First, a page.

Out of the rough: Golf staff saves caddie's life

BEAUFORT -- Ron Klusick has returned only twice to Secession Golf Club on Gibbes Island in the three weeks since he nearly died there, under a tree on its 15th hole.

"It's pretty strange to go back," he said. "Everyone seems to know who I am now and seems to be glad that I'm alive."

Klusick, 58, was working as a caddie Feb. 20 when he suffered onset cardiac arrest. He said he remembers little about his heart attack.

Klusick, who has been a caddie at Secession for four years, said he might not have lived had he suffered the heart attack somewhere else.

"I was right there where they had the paddles and where people could get to me quickly," he said. "If I had been on the other end of the course, or even 300 or 400 yards away, I'm not sure I would have made it."

Klusick was in good hands, thanks to the training that about 30 club staff members -- including security guards, course maintenance crew members and bartenders -- receive annually from the American Red Cross in first aid, CPR and the use of an automated external defibrillator.

Though well-trained, staff members do not have many opportunities to put their training into use, said John Marsh, the club's director of operations.

"We occasionally have members that don't feel well or something like that," Marsh said. "We've never had anything happen like this."

Marsh and Greg Crum, the club's caddie master, received word at the same time of an unconscious person on the 15th hole, just yards from the clubhouse, the men said.

Marsh said he nearly forgot the defibrillator in the clubhouse as he hurried to Klusick's aid.

Crum said he acted largely on instinct.

"I was over on the putting green when I heard that there was someone unconscious on 15," Crum said. "I ran in that direction and John and I converged. Once we were out there, we performed CPR and hooked (Klusick) up to the (defibrillator), which advised that we give him a shock."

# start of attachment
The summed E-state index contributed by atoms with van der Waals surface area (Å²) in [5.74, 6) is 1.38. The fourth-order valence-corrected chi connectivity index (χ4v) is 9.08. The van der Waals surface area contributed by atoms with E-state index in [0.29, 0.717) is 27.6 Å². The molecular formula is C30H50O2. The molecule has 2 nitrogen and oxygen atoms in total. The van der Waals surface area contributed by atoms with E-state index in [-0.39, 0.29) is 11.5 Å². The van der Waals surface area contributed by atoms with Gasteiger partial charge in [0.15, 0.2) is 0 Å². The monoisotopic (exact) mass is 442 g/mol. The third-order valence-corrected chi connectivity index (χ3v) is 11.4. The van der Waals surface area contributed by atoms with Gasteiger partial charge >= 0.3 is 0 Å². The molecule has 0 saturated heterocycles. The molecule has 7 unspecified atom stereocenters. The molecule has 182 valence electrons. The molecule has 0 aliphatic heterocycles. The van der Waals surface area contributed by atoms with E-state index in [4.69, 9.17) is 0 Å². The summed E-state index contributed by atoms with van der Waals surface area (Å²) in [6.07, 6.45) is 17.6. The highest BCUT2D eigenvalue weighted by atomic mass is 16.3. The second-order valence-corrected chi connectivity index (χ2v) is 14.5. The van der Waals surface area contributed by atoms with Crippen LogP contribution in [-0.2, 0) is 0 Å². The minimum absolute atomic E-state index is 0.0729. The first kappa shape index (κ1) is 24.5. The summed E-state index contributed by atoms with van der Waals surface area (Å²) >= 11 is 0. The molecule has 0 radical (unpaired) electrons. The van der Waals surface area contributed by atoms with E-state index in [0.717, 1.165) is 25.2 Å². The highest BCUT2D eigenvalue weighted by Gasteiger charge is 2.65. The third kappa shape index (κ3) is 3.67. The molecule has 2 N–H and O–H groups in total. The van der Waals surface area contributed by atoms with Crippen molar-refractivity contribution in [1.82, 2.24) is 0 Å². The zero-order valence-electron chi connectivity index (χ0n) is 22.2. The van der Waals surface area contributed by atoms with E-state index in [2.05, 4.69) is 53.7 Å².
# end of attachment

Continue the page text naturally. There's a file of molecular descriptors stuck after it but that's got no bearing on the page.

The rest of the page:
Within three minutes, firefighters and paramedics were on scene, including Lt. Robbie Morgan, a Lady's Island-St. Helena firefighter.

When they saw the men performing CPR on Klusick, they assumed the worst but were surprised by what happened.

Klusick had no pulse when firefighters and paramedics arrived.

"He took a big gasp of air and we got his pulse back," Morgan said. "The paramedic asked a question and he answered and he actually tried to sit up. I mean, that almost never happens. You see that kind of stuff in movies and think, 'Man, that never happens.' I guess it does. Everything went right in this situation."

Within nine minutes, Klusick was talking and responsive en route to Beaufort Memorial Hospital, said Lee Levesque, fire district spokesman.

Klusick was then flown to the Medical University of South Carolina in Charleston. He was discharged four days later with no permanent damage to his heart, he said.

Firefighters say had it not been for the quick thinking of Marsh, Crum and George Smith, a fellow caddie who helped Crum perform CPR, Klusick would not be alive.

Marsh, Crum and Smith received certificates and were named honorary members of the Lady's Island-St. Helena Fire District by Chief Bruce Kline. The men are the first honorary members in the fire district's 40-year history.